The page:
We interrupt this blog post for an important message from my wife, a nurse specializing in end-of-life care, who would like to make some comments on this episode, and promises not to hurt me any more if I let her.
“Owen makes no sense. No fucking sense whatsoever. I mean, the logic just doesn’t work. It’s like all the convenient processes for him being noticeably dead stops but, I mean, the brain still works, and we’ve still got muscles. He’s only lost sensory input to pain, but he’s still got the rest of his sensory input. Clearly the neurons are still working, clearly the muscles are still working, we’ve still got impulses shifted along pathways, it’s just the convenient stuff. You know, OK, so the heart’s not going to generate impulses anymore. And we’re not going to have… I mean, essentially what’s happened is that any autonomic processes has just completely crapped out. Which is actually interesting when we get to the whole breathing thing, because those muscles can be autonomic or somatic. You can consciously control your breathing. There’s no reason he couldn’t have told the muscles in his chest to expand and take a breathe, and then exhale. Every muscle involved in this has somatic control. You can consciously control them. You go to the doctor and he tells you to take a deep breathe. He doesn’t tell you to take a nice strong heartbeat.
You’re really posting this? You’re doing this while I’m slightly tipsy…
So anyway, I mean, medically, there’s just so much wrong with the scene in the mansion. Can you put it back on for me? Right. So, you have, like, six bags of blood hanging, none of which seem connected to him, cause I didn’t see a single line running. Ooh, actually, let’s start off with ‘why is all of this in his fucking house without, you know, a doctor there?’ But blood bags, why are they not actually running? They’re all, like, half run. So they’ve probably clotted off by now. So congratulations, you’ve just wasted six units of blood. Which, you know, to what end here? Where in the fuck is he bleeding from if he needs that much blood?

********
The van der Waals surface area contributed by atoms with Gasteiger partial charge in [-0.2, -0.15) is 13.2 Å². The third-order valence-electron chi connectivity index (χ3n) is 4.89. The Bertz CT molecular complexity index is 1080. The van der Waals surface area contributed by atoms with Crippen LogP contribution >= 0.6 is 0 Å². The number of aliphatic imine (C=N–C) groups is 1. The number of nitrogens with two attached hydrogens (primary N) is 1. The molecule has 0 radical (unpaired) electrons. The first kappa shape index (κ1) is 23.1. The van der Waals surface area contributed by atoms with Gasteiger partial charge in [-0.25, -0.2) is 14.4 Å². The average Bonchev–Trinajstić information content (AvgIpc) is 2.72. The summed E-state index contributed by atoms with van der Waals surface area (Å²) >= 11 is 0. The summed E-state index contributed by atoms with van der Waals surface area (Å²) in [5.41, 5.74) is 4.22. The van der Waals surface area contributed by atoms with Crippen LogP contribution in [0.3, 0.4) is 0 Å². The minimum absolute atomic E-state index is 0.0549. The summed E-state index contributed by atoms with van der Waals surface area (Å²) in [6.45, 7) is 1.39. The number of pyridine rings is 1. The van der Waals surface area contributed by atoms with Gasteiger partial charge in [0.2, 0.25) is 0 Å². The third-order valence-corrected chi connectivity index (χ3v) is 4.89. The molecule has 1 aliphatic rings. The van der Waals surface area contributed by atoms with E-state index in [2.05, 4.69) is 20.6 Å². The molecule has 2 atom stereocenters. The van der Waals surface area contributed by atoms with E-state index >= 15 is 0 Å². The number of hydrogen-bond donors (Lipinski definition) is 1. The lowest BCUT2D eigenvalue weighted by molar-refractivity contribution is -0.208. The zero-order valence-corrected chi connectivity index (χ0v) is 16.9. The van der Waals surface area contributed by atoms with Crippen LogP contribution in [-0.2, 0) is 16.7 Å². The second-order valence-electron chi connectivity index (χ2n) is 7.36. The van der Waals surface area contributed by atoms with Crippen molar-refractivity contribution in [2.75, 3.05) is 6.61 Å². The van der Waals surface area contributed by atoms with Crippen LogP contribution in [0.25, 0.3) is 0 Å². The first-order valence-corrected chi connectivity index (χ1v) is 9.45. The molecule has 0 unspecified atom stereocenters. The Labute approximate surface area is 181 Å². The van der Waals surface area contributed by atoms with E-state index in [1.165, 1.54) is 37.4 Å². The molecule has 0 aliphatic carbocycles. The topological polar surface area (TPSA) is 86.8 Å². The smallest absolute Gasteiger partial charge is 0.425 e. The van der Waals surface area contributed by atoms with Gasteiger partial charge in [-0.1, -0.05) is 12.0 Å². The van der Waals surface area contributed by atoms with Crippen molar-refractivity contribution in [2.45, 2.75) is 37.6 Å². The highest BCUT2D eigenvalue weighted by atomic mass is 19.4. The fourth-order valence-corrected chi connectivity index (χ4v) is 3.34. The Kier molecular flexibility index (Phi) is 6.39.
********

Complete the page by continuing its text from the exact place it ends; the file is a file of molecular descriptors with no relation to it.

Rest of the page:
OK, so, these are just a bunch of monitors. They could be showing different sets of information I suppose. In fact, the one on the left looks like it’s blue screened. Which is actually a lovely detail, cause that really happens. That could be an EKG machine. I guess you could have someone hooked up to a twelve-lead all the time. I mean, he just had a heart attack… but a regular monitor would be fine, and I suppose I can’t actually see the leads so it could be a regular five-lead. There’s a saline bag. That works. And see all this tubing over here? That shit’s not connected to anything. What is this random oxygen tube? I mean, that right there could be hooked up to an ambu-bag, if you have one there, and why wouldn’t you when you have everything else? There are plenty of methods of delivering oxygen. The key thing is that you want to replicate respirations in a code, so you can’t just throw an oxygen mask on and say “there, you’re good.” But still, there’s got to be an ambu-bag somewhere.
I see no evidence of a tube feed, which he says he has. I don’t see a pump. It could be running through this box over here. But I’m guessing it does not have a tube feed. Besides that, he’s laying too low; you’re going to have him aspirate.